1,236 the number of criminal prosecutions for securities fraud in the US for 2002 - 2007
17x How much larger the average fine is for securities fraud in the US compared to the comparable fines levied in Canada[3]
$100 million Cost of the RCMP's IMET division - dedicated to the pursuit of securities fraud, 2003 - 2008.
$50 million The cost per prosecution in Canada for securities and investment fraud. Note - this does not include the salaries of David Wilson, Bill Rice, or any other regulators. These costs are secret.
$0 the compensation paid to victims of security fraud from the fines levied in Canada

Shock and Awe

These numbers are shocking. Canada has put significant money and resources into enforcement, but it has been a complete failure. We need to rebuild from scratch.

A single national securities regulator is a start, but only a start. Enforcement has to work as well. We currently have a web of self regulating organisations (SRO) that carry no meaningful insurance. They practise pass-the-buck enforcement.

The IMF and OECD have urged Canada to establish a single national regulator. We are one of the only countries in the world that has this ridiculous territorial arrangement.

Let's do it

A single regulator (versus thirteen) will make it simpler and less costly for all companies to offer shares, certificates, and other investment products to all Canadians across Canada. This is important. Many Canadians provide for their own retirement and they need a system they can trust and one that is competitive.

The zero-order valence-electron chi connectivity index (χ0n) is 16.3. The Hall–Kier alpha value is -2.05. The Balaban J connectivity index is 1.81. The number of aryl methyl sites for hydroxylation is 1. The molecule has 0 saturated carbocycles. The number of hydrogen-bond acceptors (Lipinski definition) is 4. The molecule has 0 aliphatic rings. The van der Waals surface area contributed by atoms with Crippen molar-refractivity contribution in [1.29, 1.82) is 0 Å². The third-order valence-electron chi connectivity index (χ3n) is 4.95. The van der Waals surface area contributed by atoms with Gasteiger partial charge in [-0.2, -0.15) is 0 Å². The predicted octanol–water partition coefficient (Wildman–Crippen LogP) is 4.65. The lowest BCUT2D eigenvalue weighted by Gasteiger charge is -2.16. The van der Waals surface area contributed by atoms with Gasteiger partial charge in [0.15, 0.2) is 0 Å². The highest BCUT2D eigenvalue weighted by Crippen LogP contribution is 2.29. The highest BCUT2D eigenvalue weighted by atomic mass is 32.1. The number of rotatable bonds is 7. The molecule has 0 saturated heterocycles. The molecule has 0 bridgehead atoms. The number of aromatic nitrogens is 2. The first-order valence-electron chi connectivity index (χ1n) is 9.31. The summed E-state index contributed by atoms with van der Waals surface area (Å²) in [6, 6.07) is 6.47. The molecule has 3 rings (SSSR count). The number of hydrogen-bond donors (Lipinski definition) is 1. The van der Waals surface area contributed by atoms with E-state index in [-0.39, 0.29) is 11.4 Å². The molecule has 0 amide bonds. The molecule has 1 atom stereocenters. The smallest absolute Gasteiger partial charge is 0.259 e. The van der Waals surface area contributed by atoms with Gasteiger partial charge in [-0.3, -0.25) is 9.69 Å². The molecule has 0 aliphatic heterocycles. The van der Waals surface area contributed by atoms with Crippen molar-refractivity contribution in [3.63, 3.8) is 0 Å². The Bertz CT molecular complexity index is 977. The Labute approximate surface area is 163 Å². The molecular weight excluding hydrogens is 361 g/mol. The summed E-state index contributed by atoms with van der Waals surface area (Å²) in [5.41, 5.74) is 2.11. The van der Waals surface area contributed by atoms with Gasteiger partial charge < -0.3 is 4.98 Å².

But a new regulator, with a mandate to protect and uphold the law; with the ability and authority to investigate, audit and enforce that law, will be a big step in building the trust needed to get the system running again.

Let's just do it. Regulation is not the biggest problem, enforcement is. White collar crime is of little consequence in this country. This needs to change.


  1. One regulator two views - Slick sales job can't hide real motives, January 18, 2009, by Charles Frank, Calgary Herald
  2. Alberta pushes economic case against regulator, January 17, 2009, By Theresa Tedesco, Calgary Herald
  3. "Who is Guarding Your Money?" November 22, 2008, CBC New Sunday Report, cbc.ca
  4. Alberta Securities Commission Scandal (2005), investorVoice.ca, An archive of news coverage on problems at the ASC
  5. Mounties' stock-market fraud squads a disaster, December 20, 2008, by David Baines, The Vancouver Sun